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Summit considers BSE crackdown
BRUSSELS, Belgium -- Ministers from across Europe are meeting to consider sweeping new measures to curb the spread of mad cow disease.
The European Union farm ministers are hoping the key meeting will also stop the beef crisis from hijacking this week's crucial EU summit.
EU food safety Commissioner David Byrne will present plans to ban all livestock feed containing animal remains and to keep older cattle out of the food chain unless tested for mad cow disease.
Officials fear the brain wasting cattle disorder bovine spongiform encephalopathy (BSE) may be taking hold in Europe.
The talks are expected to continue into the night.
The latest crisis began in October in France when potentially contaminated beef may have reached supermarket shelves. Mad cow cases have more than tripled there this year.
Many EU countries have since blocked French cattle and beef imports.
Consumer panic over beef spread to Germany last month when its first two cases were detected. Germany has its own ban on meat-based feed.
Beef sales in the country have dropped by up to 50 percent since the discoveries. Scientists suspect eating tainted meat can lead to the deadly human form, new variant Creutzfeldt-Jakob Disease (vCJD), which has killed 85 people in Britain and two in France since 1996.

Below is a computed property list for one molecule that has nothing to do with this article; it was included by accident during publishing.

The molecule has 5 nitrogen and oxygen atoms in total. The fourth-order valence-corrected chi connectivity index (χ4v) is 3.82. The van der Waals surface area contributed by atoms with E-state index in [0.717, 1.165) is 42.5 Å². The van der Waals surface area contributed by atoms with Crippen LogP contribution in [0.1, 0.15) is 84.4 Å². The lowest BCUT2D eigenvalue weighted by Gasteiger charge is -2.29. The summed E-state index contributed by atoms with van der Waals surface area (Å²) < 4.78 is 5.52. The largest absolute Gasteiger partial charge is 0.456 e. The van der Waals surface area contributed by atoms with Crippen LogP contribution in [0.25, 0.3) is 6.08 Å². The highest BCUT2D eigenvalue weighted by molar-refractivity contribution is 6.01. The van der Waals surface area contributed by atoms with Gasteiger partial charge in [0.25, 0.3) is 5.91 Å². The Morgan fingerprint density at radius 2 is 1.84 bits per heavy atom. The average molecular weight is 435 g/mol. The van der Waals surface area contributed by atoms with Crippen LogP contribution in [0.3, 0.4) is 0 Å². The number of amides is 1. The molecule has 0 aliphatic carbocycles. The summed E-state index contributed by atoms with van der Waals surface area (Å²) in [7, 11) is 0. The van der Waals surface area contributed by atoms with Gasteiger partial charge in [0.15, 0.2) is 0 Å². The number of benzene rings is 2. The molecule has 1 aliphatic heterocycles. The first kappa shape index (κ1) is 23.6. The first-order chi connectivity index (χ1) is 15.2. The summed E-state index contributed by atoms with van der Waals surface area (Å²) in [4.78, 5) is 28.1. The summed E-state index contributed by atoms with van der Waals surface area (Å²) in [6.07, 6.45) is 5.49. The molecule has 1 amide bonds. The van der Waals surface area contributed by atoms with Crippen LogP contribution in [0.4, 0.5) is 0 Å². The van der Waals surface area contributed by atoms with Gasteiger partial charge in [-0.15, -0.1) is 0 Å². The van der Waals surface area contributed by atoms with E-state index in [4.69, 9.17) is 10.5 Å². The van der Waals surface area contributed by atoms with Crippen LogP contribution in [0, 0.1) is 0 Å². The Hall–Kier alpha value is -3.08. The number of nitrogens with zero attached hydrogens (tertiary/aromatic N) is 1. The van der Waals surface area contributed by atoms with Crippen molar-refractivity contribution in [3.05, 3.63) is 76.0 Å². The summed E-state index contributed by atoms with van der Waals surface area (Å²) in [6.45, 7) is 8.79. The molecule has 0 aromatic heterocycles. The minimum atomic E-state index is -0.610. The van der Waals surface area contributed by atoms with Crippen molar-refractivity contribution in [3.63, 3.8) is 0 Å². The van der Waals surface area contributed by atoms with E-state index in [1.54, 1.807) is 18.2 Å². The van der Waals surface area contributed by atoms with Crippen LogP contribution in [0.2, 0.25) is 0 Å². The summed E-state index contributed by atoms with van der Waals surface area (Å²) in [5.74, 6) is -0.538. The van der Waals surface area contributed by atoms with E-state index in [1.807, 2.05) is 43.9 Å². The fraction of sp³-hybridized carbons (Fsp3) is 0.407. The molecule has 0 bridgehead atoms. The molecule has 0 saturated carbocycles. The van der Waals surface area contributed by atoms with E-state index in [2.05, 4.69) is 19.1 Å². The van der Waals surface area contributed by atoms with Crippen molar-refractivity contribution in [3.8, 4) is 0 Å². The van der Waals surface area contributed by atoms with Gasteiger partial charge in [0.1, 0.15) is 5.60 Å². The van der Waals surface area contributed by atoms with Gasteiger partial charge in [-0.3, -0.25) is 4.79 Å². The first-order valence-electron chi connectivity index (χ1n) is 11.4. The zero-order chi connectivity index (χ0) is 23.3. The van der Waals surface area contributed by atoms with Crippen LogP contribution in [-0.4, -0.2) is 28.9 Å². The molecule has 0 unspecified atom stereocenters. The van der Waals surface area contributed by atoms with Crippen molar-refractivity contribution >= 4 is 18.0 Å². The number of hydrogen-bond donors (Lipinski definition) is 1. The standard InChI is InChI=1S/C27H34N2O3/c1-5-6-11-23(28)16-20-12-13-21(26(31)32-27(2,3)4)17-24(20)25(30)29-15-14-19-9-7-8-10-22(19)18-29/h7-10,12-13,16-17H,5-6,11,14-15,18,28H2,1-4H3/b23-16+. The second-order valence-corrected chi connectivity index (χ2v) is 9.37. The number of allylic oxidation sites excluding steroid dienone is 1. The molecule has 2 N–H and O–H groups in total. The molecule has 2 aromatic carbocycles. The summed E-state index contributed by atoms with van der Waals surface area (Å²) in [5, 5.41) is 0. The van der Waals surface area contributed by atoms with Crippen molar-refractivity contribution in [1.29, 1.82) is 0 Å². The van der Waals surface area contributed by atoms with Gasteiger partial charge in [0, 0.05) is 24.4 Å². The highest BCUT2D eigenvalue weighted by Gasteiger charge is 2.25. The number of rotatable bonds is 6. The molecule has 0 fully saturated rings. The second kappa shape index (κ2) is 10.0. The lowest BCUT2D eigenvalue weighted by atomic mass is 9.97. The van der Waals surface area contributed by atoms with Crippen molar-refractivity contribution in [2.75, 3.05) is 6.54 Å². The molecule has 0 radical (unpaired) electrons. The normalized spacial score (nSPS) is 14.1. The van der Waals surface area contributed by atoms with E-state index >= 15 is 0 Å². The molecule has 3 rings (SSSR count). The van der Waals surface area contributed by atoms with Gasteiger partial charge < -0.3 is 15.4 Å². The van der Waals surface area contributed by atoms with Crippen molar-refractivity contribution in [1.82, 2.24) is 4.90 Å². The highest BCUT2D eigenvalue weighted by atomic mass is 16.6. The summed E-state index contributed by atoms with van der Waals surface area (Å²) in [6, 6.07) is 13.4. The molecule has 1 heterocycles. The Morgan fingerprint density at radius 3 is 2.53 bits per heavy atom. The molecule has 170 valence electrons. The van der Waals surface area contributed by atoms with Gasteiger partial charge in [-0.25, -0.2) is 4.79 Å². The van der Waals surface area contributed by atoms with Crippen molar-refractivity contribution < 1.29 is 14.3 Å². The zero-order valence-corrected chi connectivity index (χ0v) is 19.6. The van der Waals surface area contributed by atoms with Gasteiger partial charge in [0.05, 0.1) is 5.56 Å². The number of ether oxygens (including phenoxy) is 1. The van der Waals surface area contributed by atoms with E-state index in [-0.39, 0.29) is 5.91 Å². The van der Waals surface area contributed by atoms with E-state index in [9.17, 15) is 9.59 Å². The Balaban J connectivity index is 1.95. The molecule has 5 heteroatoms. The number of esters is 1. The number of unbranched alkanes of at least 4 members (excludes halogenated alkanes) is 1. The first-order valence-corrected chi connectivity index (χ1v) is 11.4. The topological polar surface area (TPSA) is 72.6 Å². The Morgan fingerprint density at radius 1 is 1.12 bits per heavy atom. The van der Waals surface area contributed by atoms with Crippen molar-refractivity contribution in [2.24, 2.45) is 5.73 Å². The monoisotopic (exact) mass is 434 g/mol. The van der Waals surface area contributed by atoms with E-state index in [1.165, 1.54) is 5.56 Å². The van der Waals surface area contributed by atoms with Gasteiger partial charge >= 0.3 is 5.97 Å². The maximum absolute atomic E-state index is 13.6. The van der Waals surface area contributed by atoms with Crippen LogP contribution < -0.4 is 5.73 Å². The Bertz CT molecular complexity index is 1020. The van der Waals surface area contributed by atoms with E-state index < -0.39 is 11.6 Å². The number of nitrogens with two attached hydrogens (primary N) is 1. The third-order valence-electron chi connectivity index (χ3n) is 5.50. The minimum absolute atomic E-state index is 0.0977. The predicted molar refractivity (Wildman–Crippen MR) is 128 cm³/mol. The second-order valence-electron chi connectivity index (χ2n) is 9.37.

Germany starts widescale testing of cattle for BSE this week, with regional governments drafting in extra laboratories.
Germany's upper house parliament asked the government on Friday to push for a new EU-wide ban on British beef, saying the labelling of exports had been inadequate.
Amid an atmosphere of national embargoes, ministers will be under strong pressure to agree to EU-wide measures.
Failure to do so could mean Europe's leaders having to make time for the beef crisis in the French Mediterranean resort of Nice three days later in what are expected to be round-the-clock negotiations on reshaping the EU.
Byrne said on Friday he expected ministers to reach a consensus on the feed ban, although he could not rule out minor changes to his proposals.
At a meeting of chief veterinarians from member states on Thursday, several countries either abstained or voted against the plans.
However, EU diplomats said that despite the setback, ministers would swing behind the feed proposal because of the weight of public opinion for a ban.
Byrne's proposal to prevent all cattle aged over 30 months from entering the food chain also has its critics.
Many member states with no confirmed cases of mad cow disease argue they will be burdened with unfair costs.
Britain's Agriculture Minister Nick Brown said on Monday that it was vital that a Europe-wide solution was adopted to eradicate mad cow disease.
Reuters contributed to this report.
Germany targets cattle feed amid BSE crisis
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